full version A Brave New World Vs. 1984 Essay

A Brave New World Vs. 1984

Category: Literature

Autor: jack_X 29 November 2009

Words: 1080 | Pages: 5

A Brave New World vs. 1984

There are many similarities and differences between Aldous Huxley's A Brave New World and George Orwell's 1984. With my analysis of both novels, I have come to the conclusion that they are not as alike as you would believe. A Brave New World is a novel about the struggle of John, ‘the savage,’ who rejects the society of the Brave New World when and discovers that he could never be truly happy there. 1984 is a novel about Winston, who finds forbidden love within a society that is not aloud to love. In both novels the main character struggles with his society and government to change, which ends up in disaster.

Huxley wrote A Brave New World in 1931 in England. A Brave New World is an excellent demonstration of how the advancement of technology could ultimately lead to downfall and a controlled society. In this consumer based society, the traditional ideal of love and what reproduction have long been disregarded and despised, "Mother, monogamy, romance. High spurts the fountain; fierce and foamy the wild jet. The urge has but a single outlet" (Huxley 41). The comparison to a wild jet is intended to show the dangers of these activities. Many of the Brave New World's social norms are intended to “save” its citizens from anything unpleasant by depriving them of the opportunity to experience emotions and to have their own morals and beliefs.

The Brave New World’s society values, “Community, Identity, Stability,” (Huxley 1) are most important. Soma, the magical ultimate drug is what keeps the population from revolting. "What you need is a gramme of soma... All the advantages of Christianity and alcohol; none of their defects" (page 15). The drug is most important to the people of the society as it is supposed to keep them from some of the tougher aspects of life, like disappointment and sadness. The drug is used as a form of recreation, with people often taking ‘Soma Holidays,’ and its use is encouraged at any opportunity, especially when great emotions, like sadness or love begin to arise. The people of the society are conditioned to take the soma to calm them. The conditioning also keeps them from realizing the dangers of their society, and how their society operates by treating people like machines, organizing them into different classes that do different jobs, and even have different intellectual levels. In Brave New World, each class has a name. Alphas and Betas remain individuals; the Gammas, Deltas, and Epsilons are often oxygen deprived in the ‘womb’ and re the throws of society. They do the dirty work that no one else wants to do, and have no realization of how bad they actually have it.

Children begin their conditioning at an extremely young age, and their conditioning would be considered cruel and unusual in our society. “The screaming of the babies suddenly change the tone. There was something desperate, almost insane, about the sharp spasmodic yelps to which they now gave utterance" (Huxley 20). At a young age, the entire society is conditioned to stay away from intense emotion, engage in casual sex, and take their soma.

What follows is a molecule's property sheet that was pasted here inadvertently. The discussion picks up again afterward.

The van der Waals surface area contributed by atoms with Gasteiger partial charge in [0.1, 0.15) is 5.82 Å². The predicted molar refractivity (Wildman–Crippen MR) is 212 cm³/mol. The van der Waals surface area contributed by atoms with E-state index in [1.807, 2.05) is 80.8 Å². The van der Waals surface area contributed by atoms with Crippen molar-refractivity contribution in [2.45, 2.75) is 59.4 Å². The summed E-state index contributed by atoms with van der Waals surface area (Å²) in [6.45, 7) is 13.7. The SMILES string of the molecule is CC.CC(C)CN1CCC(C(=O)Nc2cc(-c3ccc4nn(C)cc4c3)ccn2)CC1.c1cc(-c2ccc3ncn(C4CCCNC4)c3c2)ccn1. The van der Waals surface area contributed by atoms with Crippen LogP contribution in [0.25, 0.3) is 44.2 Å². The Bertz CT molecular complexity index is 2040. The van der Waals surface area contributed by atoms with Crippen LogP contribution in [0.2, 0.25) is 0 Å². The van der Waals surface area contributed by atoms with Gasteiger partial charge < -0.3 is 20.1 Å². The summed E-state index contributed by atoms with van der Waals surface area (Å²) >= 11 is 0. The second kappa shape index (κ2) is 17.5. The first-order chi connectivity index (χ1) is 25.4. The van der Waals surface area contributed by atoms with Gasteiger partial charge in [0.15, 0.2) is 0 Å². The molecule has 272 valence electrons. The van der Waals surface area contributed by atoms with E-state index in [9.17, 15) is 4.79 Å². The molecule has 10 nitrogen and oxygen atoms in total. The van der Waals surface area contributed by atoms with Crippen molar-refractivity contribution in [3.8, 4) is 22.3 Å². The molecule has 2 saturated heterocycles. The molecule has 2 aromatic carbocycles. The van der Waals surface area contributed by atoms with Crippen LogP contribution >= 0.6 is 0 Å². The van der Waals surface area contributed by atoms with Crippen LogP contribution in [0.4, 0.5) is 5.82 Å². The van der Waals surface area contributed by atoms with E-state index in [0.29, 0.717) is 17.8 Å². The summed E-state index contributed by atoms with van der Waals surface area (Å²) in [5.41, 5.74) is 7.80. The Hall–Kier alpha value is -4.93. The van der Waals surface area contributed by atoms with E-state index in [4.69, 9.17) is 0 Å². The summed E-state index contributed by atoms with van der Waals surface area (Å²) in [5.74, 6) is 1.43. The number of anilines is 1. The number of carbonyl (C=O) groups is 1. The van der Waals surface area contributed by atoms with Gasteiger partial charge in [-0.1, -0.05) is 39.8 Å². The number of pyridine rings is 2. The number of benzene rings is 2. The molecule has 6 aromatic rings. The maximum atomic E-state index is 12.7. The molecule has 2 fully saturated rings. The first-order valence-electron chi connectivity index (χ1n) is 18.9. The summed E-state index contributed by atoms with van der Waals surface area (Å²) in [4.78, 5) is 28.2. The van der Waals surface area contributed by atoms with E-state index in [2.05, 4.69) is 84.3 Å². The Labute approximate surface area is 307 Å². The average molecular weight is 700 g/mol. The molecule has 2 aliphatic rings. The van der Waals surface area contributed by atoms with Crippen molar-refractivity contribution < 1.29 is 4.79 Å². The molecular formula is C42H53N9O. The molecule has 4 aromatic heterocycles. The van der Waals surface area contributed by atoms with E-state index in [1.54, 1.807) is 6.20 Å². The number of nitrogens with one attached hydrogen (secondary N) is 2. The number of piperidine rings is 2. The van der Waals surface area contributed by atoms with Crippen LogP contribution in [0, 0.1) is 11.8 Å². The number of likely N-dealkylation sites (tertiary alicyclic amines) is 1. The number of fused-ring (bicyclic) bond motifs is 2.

In 1984, written by George Orwell, the great party leader is the "Big Brother." Big Brother is much more involved in the society than the leader of the Brave New World, "Ford," of Huxley's book, named after the automaker Henry Ford. The main character Winston fears Big Brother and is much more aware of his society than any of the characters in A Brave New World who are constantly ‘pacified’ by soma. In A Brave New World the past is ignored completely whereas in 1984 it is rewritten in order to suit the present.

The two works greatly differ. A Brave New World is Huxley's expression of a fear that mankind will create a utopia by way of getting rid of everything that makes life worth living. Orwell's novel deals more with secrecy and paranoia. Huxley seems to feel that society is progressing toward a materialistic and superficial end, in which all things of real value, including the relationships which make people human, will be destroyed. 1984 was written as a warning against the results of having a totalitarian society. Winston deals with the consequences of his own mistakes, the crime of individuality and dissention.

“They were homes of the four Ministries between which the entire apparatus of government was divided: the Ministry of Truth, which concerned itself with news, entertainment, education, and the fine arts; the Ministry of Peace, which concerned itself with war; the Ministry of Love, which maintained law and order; and the Ministry of Plenty, which was responsible for economic affairs. Their names in Newspeak: Minitrue, Minipax, Miniluv, and Miniplenty." (Orwell 8) Orwell’s novel shows concern about more aspects of life, where as in A Brave New World, the God (Ford) encourages production and consumerism to keep their society going, and to keep their citizens unaware.

In conclusion, the novels don’t ask whether societies with stability, pacification, and uniformity can be created, because they obviously can be, but whether or not this way is a smart way to live. Too often people want things that they cannot have, and disappointment is the only logical end. The characters of these two novels remind us that is necessary to feel pain in order to feel joy, and it necessary to have problems in order to have solitions. that it is necessary to have pain to compare with joy, defeat to compare with victory, and problems in order to have solutions. Both books end on negative notes; Bernard is exiled to work in Iceland and Winston is subjected to psychological treatment and then killed.










Bibliography

1. Huxley, Aldous. A Brave New World. 81932, 1946 Aldous Huxley. HarperCollins Publishers Ltd. NY,NY. 10022.

2. Orwell, George 1984. 81949 Harcourt Brace Jovanovich, Inc.